Get your brand out of my pocket

In a recent conversation with a UX team at an insurance company, it occurred to me that a valuable, but tough decision for a brand to make, when considering its user experience strategy, is when to invite conversation and when to shut the fuck up.

Brand and UX teams are often occupied looking for new, creative ways increase customer engagement, build loyalty and build service reliance. More often than not failing to consider whether or not increasing customer engagement is the right thing to do, from a cultural perspective.

Knowing and respecting your place in the wider social frame can be a real advantage for many brands/services we rely on regularly. Often low exposure products like energy, insurance or mortgages become background arrangements that facilitate higher priority tasks. Insurance allows you to drive, energy allows you to keep warm, mortgages allow you to build a home and so on.

To that end; do those types of brands have any business being on our phones, in our social feeds and our inboxes? It's a tough notion for brand teams to grasp, but there is a strong argument for helping customers buy the product they want and then getting the hell out of their way. Providing a silent, secure service that should only be noticable at critical moments.

Of course reducing plans for ongoing engagement puts far more emphasis on the initial sale experience and the recovery, error handling processes. Which for many customers is the ultimate measure of value. It won't matter how many likes you have on Facebook when you have a service outage and fail to compassionately deal with the problems this causes people's lives.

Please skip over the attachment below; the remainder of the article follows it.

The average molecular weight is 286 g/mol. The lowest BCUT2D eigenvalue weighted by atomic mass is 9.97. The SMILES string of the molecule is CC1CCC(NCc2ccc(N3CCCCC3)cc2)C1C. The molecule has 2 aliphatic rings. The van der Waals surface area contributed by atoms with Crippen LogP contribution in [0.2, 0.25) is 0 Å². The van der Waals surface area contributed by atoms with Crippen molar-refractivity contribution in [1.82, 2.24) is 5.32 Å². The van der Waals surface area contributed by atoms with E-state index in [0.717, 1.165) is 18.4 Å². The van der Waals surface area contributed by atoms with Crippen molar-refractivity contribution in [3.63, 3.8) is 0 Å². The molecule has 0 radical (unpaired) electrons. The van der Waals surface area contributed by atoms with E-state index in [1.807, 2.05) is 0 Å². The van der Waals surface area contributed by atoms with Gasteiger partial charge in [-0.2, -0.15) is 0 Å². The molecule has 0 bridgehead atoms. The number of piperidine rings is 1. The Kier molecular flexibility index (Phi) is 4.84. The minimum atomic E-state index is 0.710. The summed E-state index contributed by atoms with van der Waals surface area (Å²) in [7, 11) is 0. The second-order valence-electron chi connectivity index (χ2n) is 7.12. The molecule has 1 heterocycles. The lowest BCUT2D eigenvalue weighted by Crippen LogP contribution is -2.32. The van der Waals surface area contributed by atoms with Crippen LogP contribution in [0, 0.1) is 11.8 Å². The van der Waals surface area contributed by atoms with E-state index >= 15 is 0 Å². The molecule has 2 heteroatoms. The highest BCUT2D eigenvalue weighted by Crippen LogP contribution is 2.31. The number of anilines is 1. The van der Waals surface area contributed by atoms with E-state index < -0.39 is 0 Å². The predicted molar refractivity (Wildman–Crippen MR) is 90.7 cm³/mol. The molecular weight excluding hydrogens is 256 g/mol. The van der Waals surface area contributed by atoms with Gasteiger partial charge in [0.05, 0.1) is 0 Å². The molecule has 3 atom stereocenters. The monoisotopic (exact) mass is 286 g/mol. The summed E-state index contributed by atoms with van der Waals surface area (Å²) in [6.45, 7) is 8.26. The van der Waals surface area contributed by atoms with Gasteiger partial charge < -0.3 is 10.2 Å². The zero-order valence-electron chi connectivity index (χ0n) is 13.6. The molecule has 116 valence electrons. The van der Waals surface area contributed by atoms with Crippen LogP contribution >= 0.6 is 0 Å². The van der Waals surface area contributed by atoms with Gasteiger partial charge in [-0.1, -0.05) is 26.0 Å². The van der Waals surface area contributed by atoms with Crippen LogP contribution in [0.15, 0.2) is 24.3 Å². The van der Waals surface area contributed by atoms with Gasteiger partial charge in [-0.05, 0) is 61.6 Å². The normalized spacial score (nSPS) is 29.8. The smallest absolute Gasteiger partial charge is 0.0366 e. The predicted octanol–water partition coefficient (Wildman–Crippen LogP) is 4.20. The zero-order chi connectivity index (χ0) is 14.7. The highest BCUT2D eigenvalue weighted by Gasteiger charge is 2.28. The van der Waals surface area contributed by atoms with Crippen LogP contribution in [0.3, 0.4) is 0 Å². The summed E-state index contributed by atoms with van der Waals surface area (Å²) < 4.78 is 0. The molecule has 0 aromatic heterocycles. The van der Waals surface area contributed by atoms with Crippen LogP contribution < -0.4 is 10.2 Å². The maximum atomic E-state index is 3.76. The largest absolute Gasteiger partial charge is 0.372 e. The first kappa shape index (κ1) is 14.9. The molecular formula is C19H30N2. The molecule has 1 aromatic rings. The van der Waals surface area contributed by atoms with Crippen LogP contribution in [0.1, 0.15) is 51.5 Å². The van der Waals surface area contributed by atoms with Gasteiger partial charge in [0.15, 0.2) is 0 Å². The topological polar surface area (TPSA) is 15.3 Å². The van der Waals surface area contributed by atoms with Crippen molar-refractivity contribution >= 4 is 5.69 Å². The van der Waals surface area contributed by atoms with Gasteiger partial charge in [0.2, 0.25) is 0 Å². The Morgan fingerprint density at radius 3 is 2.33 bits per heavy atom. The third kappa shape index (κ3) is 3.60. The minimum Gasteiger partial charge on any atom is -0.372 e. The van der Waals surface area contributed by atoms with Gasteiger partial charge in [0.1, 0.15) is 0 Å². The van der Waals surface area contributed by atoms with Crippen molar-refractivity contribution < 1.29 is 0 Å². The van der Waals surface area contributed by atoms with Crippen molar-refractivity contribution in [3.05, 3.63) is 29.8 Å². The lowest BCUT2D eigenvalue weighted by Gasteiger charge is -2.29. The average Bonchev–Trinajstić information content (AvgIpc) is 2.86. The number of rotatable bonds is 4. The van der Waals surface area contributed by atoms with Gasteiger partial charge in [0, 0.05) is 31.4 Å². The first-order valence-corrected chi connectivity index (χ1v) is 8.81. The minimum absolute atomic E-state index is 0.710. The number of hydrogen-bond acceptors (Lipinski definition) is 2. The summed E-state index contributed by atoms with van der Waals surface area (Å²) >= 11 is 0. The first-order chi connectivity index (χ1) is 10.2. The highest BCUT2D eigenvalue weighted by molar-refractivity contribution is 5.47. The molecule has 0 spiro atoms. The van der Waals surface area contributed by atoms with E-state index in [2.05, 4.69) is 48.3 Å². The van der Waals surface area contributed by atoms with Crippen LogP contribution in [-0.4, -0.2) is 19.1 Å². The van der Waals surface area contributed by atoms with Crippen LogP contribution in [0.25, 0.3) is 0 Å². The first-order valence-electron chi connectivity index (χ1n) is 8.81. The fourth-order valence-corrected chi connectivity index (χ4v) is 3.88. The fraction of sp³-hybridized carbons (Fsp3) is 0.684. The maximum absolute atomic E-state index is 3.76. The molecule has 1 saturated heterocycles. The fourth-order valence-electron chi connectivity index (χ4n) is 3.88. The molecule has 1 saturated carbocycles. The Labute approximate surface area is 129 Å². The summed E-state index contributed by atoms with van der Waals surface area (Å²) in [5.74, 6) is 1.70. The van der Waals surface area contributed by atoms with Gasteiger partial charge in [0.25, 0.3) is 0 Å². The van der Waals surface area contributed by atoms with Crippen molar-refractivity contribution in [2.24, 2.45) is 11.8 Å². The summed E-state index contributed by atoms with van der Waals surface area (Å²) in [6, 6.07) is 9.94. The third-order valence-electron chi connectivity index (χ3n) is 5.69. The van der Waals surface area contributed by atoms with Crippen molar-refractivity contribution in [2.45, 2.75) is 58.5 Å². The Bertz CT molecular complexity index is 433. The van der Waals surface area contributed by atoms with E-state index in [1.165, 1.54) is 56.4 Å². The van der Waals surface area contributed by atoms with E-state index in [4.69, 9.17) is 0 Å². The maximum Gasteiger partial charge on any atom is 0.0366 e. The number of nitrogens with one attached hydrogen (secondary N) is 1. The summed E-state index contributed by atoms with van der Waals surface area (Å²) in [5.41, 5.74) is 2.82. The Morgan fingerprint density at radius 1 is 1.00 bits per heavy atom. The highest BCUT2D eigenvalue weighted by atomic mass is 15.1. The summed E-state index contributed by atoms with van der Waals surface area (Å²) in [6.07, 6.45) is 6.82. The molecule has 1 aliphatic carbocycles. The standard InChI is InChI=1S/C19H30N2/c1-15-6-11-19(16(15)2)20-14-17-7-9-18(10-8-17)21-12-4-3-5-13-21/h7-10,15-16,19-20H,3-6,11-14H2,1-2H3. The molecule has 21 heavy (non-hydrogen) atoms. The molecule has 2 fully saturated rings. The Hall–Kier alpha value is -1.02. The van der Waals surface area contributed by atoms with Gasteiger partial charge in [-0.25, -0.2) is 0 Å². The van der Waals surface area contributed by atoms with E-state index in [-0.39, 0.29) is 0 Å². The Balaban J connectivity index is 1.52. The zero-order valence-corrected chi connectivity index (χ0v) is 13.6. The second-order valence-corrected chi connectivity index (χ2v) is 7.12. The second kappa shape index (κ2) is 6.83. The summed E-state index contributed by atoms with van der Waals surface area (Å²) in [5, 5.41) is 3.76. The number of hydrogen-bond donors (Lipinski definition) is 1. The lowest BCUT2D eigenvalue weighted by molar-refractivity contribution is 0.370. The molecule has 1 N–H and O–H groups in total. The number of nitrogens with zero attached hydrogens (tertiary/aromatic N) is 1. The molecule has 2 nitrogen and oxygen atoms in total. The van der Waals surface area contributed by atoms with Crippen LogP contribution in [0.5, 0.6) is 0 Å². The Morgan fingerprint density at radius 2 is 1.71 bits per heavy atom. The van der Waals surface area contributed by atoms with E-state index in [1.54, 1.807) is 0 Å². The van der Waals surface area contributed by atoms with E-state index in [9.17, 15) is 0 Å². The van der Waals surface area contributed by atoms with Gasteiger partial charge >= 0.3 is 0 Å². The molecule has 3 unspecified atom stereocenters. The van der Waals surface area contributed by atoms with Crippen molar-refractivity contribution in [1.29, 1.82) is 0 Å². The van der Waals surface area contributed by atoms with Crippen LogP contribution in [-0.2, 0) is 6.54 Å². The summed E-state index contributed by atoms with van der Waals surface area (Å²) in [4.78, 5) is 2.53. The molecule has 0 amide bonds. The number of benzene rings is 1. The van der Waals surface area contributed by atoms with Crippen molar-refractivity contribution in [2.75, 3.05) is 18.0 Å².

Dare I say that this perspective demonstrates another overlap between the Brand and UX world. The notion of "calm technology" has been discussed amongst HCI circles since the prophetic Mr Mark Weiser first coined the phrase in the early 90s.

I'm wondering how long it will be before we start hearing the phrase Calm Brands.


The European Man

I saw Erik Spiekermann giving a lecture recently in which he described the type design in iOS7 as "distinctly British". That idea stayed with me. I've never imagined UI design could be regionally distinctive.

Also I've been considering (due to my work in Scandinavia and North America) the notion of visual metaphors for different regions.

Anyways these thoughts combined in to this quick sketch, which I pulled together.


Facebook's latest newfeed design backs out of the timeline

Recently Facebook started testing a new design for its newsfeed.

Two years ago the design team Facebook introduced a new timeline metaphor for sharing data. At the time it gained a lot of attention and rightly so. The timeline was a beautifully personal approach to sorting social information and acted a sensitive method for archiving activity.The design of timeline is credited to Nicholas Felton, who joined Facebook's design team, during a flurry of high profile recruitment.

Sadly the new design has largely abandoned the timeline and moved towards a desktop-centric language. A strange strategy for team that is often criticised for not having a mobile strategy. Perhaps the new design is supposed to align the browser experience with the visual design of Facebook Home.

What ever the roadmap for this new design, at this stage it doesn't feel as personal as the previous iterations and it certainly is not following Google's product design lead for simplicity and calm.